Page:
“What is a miser? One who is not content with what is needful. What is a thief? One who takes what belongs to others. Why do you not consider yourself a miser and a thief when you claim as your own what you received in trust? If one who takes the clothing off another is called a thief, why give any other name to one who can clothe the naked and refuses to do so?

“The bread which you do not use is the bread of the hungry. The garment hanging in your wardrobe is the garment of the one who is naked. The shoes that you do not wear are the shoes of the one who is barefoot. The money you keep locked away is the money of the poor. The acts of charity you do not perform are so many injustices you commit.”

Pope Francis has often reflected the challenge of Saint Basil as when he wrote in Evangelli Gaudium; The Joy of the Gospel, ¶ 202:

As long as the problems of the poor are not radically resolved by rejecting the absolute autonomy of markets and financial speculation and by attacking the structural causes of inequality, no solution will be found for the world’s problems or, for that matter, to any problems. Inequality is the root of social ills.

How will we live out this challenge this year in our personal lives and in the life of our nations?

Birthing beginnings

A new year, a time for rebirth.

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Hannah Arendt, in The Human Condition, notes the importance of birth. Inspired by St. Augustine she affirms that

Because they are initium [beginning], newcomers and beginners by virtue of birth, men take initiative, are prompted into action….

It is in the nature of beginning that something new is started which cannot be expected from whatever may have happened before. This character of startling unexpectedness is inherent in all beginnings and in all origins…. The new always happens against the overwhelming odds of statistical laws and their probability, which for all practical, everyday purposes amounts to certainty; the new therefore always appears in the guise of a miracle. The fact that man is capable of action means that the unexpected can be expected from him, that he is able to perform what is infinitely improbable….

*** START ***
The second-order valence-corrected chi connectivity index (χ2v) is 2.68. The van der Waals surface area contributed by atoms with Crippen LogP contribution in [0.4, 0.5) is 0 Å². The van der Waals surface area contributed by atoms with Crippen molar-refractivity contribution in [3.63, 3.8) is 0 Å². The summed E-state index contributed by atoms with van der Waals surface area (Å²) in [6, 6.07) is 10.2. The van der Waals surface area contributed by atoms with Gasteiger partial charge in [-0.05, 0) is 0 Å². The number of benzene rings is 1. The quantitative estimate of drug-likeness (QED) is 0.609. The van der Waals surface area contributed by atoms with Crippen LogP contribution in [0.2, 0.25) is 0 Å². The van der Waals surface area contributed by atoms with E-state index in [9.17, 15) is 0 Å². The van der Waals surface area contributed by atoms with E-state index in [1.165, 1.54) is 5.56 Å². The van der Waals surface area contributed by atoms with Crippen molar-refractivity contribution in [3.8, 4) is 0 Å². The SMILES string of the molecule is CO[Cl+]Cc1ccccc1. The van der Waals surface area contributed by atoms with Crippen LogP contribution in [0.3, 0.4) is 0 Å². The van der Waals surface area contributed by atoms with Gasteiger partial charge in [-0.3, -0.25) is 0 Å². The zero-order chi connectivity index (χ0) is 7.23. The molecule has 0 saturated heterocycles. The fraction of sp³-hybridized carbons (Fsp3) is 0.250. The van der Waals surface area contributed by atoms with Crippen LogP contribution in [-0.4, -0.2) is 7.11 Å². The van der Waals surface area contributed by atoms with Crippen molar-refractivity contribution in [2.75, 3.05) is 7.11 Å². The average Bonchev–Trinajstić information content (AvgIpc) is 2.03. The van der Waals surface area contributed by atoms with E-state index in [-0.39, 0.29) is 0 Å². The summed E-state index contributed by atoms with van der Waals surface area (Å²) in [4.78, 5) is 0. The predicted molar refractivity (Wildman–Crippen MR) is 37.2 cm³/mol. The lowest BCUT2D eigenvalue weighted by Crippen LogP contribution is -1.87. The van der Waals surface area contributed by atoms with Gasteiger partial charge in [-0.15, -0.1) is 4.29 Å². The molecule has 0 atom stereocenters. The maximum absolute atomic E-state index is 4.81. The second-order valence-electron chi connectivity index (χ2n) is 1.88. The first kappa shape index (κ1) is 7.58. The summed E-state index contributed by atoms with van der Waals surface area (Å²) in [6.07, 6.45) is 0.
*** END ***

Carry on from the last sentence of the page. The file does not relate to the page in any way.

Each birth is a new beginning, a recognition that something new, something never experienced before, has come into the world, shaking it up.

We get all too accustomed to the way things are, all too set in our ways and a child is born, turning everything upside down.

So too a celebration of the New Year can be a time to act in a new way, to make resolutions to change things.

Making resolutions is a sign of hope that we are not controlled by our past, that God opens up a way for us.

Keeping resolutions is a sign that God can convert us, change us, move us to be and to act in different, unexpected ways.

It is this fitting that todays Gospel has the shepherd running in haste to the manger. They have been told that something new has happened. A child is born! And if that isn’t enough, this child is God made flesh and is lying in a manger, a feed trough.

Something new is possible because something new has happened. A child is born.

And we can live and act anew – birthing new beginnings.